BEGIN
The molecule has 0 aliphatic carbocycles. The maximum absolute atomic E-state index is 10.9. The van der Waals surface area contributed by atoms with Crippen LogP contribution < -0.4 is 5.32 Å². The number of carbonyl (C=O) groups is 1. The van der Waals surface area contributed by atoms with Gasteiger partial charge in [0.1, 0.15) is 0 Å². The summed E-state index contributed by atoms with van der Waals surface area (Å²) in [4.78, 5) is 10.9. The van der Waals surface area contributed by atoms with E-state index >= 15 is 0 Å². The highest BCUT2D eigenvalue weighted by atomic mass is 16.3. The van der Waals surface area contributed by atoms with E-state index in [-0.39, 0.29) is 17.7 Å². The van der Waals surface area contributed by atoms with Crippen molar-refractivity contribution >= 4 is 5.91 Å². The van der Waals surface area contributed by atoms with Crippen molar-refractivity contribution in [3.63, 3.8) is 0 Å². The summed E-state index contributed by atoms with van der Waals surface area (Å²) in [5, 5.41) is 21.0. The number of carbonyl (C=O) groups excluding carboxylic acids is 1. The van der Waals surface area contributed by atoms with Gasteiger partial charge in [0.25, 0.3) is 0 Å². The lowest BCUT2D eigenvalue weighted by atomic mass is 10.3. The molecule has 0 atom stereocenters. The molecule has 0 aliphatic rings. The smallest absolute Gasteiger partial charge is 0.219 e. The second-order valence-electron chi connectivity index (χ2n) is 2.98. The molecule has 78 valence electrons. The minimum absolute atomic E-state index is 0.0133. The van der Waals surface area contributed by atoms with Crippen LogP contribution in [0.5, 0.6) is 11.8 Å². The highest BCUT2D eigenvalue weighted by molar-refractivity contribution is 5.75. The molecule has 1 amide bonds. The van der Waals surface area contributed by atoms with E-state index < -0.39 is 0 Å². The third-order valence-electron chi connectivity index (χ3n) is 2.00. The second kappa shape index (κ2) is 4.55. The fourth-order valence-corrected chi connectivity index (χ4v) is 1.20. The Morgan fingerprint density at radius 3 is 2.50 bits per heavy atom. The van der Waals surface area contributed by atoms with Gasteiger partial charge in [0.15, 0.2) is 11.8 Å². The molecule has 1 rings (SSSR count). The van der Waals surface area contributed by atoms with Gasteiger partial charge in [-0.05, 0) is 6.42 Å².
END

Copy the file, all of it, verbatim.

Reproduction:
The molecule has 0 aliphatic carbocycles. The maximum absolute atomic E-state index is 10.9. The van der Waals surface area contributed by atoms with Crippen LogP contribution < -0.4 is 5.32 Å². The number of carbonyl (C=O) groups is 1. The van der Waals surface area contributed by atoms with Gasteiger partial charge in [0.1, 0.15) is 0 Å². The summed E-state index contributed by atoms with van der Waals surface area (Å²) in [4.78, 5) is 10.9. The van der Waals surface area contributed by atoms with E-state index >= 15 is 0 Å². The highest BCUT2D eigenvalue weighted by atomic mass is 16.3. The van der Waals surface area contributed by atoms with E-state index in [-0.39, 0.29) is 17.7 Å². The van der Waals surface area contributed by atoms with Crippen molar-refractivity contribution >= 4 is 5.91 Å². The van der Waals surface area contributed by atoms with Crippen molar-refractivity contribution in [3.63, 3.8) is 0 Å². The summed E-state index contributed by atoms with van der Waals surface area (Å²) in [5, 5.41) is 21.0. The number of carbonyl (C=O) groups excluding carboxylic acids is 1. The van der Waals surface area contributed by atoms with Gasteiger partial charge in [0.25, 0.3) is 0 Å². The lowest BCUT2D eigenvalue weighted by atomic mass is 10.3. The molecule has 0 atom stereocenters. The molecule has 0 aliphatic rings. The smallest absolute Gasteiger partial charge is 0.219 e. The second-order valence-electron chi connectivity index (χ2n) is 2.98. The molecule has 78 valence electrons. The minimum absolute atomic E-state index is 0.0133. The van der Waals surface area contributed by atoms with Crippen LogP contribution in [0.5, 0.6) is 11.8 Å². The highest BCUT2D eigenvalue weighted by molar-refractivity contribution is 5.75. The molecule has 1 amide bonds. The van der Waals surface area contributed by atoms with E-state index < -0.39 is 0 Å². The third-order valence-electron chi connectivity index (χ3n) is 2.00. The second kappa shape index (κ2) is 4.55. The fourth-order valence-corrected chi connectivity index (χ4v) is 1.20. The Morgan fingerprint density at radius 3 is 2.50 bits per heavy atom. The van der Waals surface area contributed by atoms with Gasteiger partial charge in [0.15, 0.2) is 11.8 Å². The molecule has 1 rings (SSSR count). The van der Waals surface area contributed by atoms with Gasteiger partial charge in [-0.05, 0) is 6.42 Å².